Capacity for maritime shipments to Asia has decreased dramatically with repercussions on rates and service. Due to higher demand and capacity managed by carriers, shippers may have to wait for weeks to ship a container. CLECAT and FIATA express their Members’ concern about this situation. The European and the Global associations of freight forwarders stress the importance of the availably of sufficient capacity to ensure the facilitation of world trade. Carriers must respect ongoing agreements and contracts. FIATA and CLECAT are open to discuss with the ocean carriers these current developments and the difficulties they are facing, but they cannot ignore their members’ concerns with the level of service.
Sufficient capacity is needed
CLECAT and FIATA recognise that demand for shipments from Europe to the Far East has increased. However, the question arises whether the current situation of insufficient capacity can be explained merely by higher demand.
“We witness an increase of vessels being taken out of circulation, which in our opinion contradicts the current increase in demand. On some routes shipping lines only accept bookings for sailings as far away as in four weeks’ time. Furthermore, it has been extremely difficult for the industry to deal with blank sailings”, said Mr Jens Roemer, Chairman of the FIATA WG Sea.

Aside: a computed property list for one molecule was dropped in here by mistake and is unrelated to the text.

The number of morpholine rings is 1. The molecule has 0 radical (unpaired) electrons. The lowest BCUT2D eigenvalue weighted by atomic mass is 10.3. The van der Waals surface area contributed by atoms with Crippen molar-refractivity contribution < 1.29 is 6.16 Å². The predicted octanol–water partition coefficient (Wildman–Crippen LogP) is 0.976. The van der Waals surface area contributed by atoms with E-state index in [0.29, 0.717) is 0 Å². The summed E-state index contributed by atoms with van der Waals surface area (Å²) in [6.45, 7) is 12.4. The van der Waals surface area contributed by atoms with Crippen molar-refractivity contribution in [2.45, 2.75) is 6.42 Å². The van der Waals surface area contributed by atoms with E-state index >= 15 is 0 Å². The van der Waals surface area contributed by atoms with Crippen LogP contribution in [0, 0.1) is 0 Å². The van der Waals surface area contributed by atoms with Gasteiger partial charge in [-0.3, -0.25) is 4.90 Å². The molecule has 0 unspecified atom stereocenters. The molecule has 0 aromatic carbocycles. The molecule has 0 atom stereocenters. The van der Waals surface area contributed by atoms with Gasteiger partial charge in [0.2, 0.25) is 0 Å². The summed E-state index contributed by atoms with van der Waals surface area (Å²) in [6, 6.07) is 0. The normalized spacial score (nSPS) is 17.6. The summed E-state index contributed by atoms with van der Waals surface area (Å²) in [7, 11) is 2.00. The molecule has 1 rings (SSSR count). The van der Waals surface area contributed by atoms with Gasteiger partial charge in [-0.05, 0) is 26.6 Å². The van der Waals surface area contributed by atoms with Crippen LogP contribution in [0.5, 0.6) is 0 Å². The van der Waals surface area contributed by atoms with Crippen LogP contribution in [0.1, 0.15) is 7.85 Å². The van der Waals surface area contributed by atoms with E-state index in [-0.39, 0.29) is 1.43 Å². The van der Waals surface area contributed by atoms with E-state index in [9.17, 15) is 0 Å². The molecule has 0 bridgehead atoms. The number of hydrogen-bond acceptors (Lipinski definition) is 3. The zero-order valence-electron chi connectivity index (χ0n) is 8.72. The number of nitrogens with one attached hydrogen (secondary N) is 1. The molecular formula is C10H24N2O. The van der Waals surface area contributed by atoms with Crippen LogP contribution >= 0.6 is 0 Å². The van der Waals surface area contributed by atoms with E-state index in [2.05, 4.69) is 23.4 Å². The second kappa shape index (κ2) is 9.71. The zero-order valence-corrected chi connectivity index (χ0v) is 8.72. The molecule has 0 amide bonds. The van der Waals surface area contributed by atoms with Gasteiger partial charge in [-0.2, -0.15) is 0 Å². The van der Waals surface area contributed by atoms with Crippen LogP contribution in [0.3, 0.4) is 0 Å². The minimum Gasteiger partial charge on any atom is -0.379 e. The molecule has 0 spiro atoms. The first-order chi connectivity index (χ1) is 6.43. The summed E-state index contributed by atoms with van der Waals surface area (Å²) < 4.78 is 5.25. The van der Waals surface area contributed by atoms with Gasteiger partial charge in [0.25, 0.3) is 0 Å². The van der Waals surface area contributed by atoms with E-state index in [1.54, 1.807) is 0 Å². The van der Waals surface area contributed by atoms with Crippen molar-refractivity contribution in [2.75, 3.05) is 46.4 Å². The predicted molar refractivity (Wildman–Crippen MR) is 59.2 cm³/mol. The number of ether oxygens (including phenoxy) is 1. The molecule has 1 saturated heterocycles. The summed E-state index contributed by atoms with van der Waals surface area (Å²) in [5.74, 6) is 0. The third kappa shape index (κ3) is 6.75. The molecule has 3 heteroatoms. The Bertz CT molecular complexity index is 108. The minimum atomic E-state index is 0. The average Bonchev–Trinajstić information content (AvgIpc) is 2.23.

FIATA and CLECAT emphasise the importance of ocean carriers in the global supply chains and are aware of the difficulties their industry is facing. However, in order to prevent long-lasting damage to trade CLECAT and FIATA urge carriers to do all that is possible to guarantee sufficient capacity to traders.
Ongoing contracts and agreements should be respected
A number of carriers announced a Peak Season Recovery Surcharge (PRS) last week on cargo moving from Europe to the Far East. These separate announcements all appeared within a matter of days.
FIATA and CLECAT cannot silently absorb shipping lines now trying to apply the new PRS for shipments booked subject to tariffs and agreements valid at the time of booking. Ongoing contracts and fixed agreements should be respected in order to keep sustainable relationships in the supply chain.
Furthermore, CLECAT and FIATA question whether the PRS can justifiably be classified as a surcharge at all. Surcharges by definition relate to sudden changes in variable costs incurred by carriers, such as bunker prices, port congestion and currency fluctuations. FIATA and CLECAT question whether such changes in the variable external costs have actually occurred in this situation.
This is unfortunately not the first time that FIATA has to reflect on questions raised by surcharges, the general principle of which was already discussed in a Press Release published in November 2014.
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